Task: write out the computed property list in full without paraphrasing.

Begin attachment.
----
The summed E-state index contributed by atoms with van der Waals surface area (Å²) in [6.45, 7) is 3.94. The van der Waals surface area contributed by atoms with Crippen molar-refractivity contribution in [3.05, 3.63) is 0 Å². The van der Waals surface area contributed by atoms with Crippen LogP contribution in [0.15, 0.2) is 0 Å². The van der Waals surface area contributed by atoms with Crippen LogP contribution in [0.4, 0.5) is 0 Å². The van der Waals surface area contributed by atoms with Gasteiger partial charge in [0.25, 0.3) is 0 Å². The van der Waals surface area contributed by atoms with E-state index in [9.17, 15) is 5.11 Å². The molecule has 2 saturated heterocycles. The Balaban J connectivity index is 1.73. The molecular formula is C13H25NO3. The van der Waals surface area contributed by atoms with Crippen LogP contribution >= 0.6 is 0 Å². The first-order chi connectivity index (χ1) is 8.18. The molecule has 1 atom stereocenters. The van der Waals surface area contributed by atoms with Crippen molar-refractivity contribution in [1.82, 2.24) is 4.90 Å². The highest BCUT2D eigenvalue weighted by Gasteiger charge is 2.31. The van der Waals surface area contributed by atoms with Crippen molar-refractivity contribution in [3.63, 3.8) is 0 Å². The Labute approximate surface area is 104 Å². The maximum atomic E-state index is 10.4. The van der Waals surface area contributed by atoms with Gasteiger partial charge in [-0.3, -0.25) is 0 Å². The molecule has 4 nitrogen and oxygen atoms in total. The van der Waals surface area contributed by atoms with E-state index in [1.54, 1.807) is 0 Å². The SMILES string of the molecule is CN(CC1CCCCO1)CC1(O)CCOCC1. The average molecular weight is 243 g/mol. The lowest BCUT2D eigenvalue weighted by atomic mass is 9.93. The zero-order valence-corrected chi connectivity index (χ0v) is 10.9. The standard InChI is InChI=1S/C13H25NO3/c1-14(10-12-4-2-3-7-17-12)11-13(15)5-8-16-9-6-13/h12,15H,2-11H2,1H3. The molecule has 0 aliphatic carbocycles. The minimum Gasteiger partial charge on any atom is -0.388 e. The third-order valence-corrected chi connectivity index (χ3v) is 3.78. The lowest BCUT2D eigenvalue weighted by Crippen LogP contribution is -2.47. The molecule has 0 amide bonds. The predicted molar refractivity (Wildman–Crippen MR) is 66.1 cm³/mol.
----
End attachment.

The summed E-state index contributed by atoms with van der Waals surface area (Å²) in [6.45, 7) is 3.94. The van der Waals surface area contributed by atoms with Crippen molar-refractivity contribution in [3.05, 3.63) is 0 Å². The van der Waals surface area contributed by atoms with Crippen LogP contribution in [0.15, 0.2) is 0 Å². The van der Waals surface area contributed by atoms with Crippen LogP contribution in [0.4, 0.5) is 0 Å². The van der Waals surface area contributed by atoms with Gasteiger partial charge in [0.25, 0.3) is 0 Å². The van der Waals surface area contributed by atoms with E-state index in [9.17, 15) is 5.11 Å². The molecule has 2 saturated heterocycles. The Balaban J connectivity index is 1.73. The molecular formula is C13H25NO3. The van der Waals surface area contributed by atoms with Crippen LogP contribution >= 0.6 is 0 Å². The first-order chi connectivity index (χ1) is 8.18. The molecule has 1 atom stereocenters. The van der Waals surface area contributed by atoms with Crippen molar-refractivity contribution in [1.82, 2.24) is 4.90 Å². The highest BCUT2D eigenvalue weighted by Gasteiger charge is 2.31. The van der Waals surface area contributed by atoms with Crippen molar-refractivity contribution in [3.63, 3.8) is 0 Å². The Labute approximate surface area is 104 Å². The maximum atomic E-state index is 10.4. The van der Waals surface area contributed by atoms with Gasteiger partial charge in [-0.3, -0.25) is 0 Å². The molecule has 4 nitrogen and oxygen atoms in total. The van der Waals surface area contributed by atoms with E-state index in [1.54, 1.807) is 0 Å². The SMILES string of the molecule is CN(CC1CCCCO1)CC1(O)CCOCC1. The average molecular weight is 243 g/mol. The lowest BCUT2D eigenvalue weighted by atomic mass is 9.93. The zero-order valence-corrected chi connectivity index (χ0v) is 10.9. The standard InChI is InChI=1S/C13H25NO3/c1-14(10-12-4-2-3-7-17-12)11-13(15)5-8-16-9-6-13/h12,15H,2-11H2,1H3. The molecule has 0 aliphatic carbocycles. The minimum Gasteiger partial charge on any atom is -0.388 e. The third-order valence-corrected chi connectivity index (χ3v) is 3.78. The lowest BCUT2D eigenvalue weighted by Crippen LogP contribution is -2.47. The molecule has 0 amide bonds. The predicted molar refractivity (Wildman–Crippen MR) is 66.1 cm³/mol.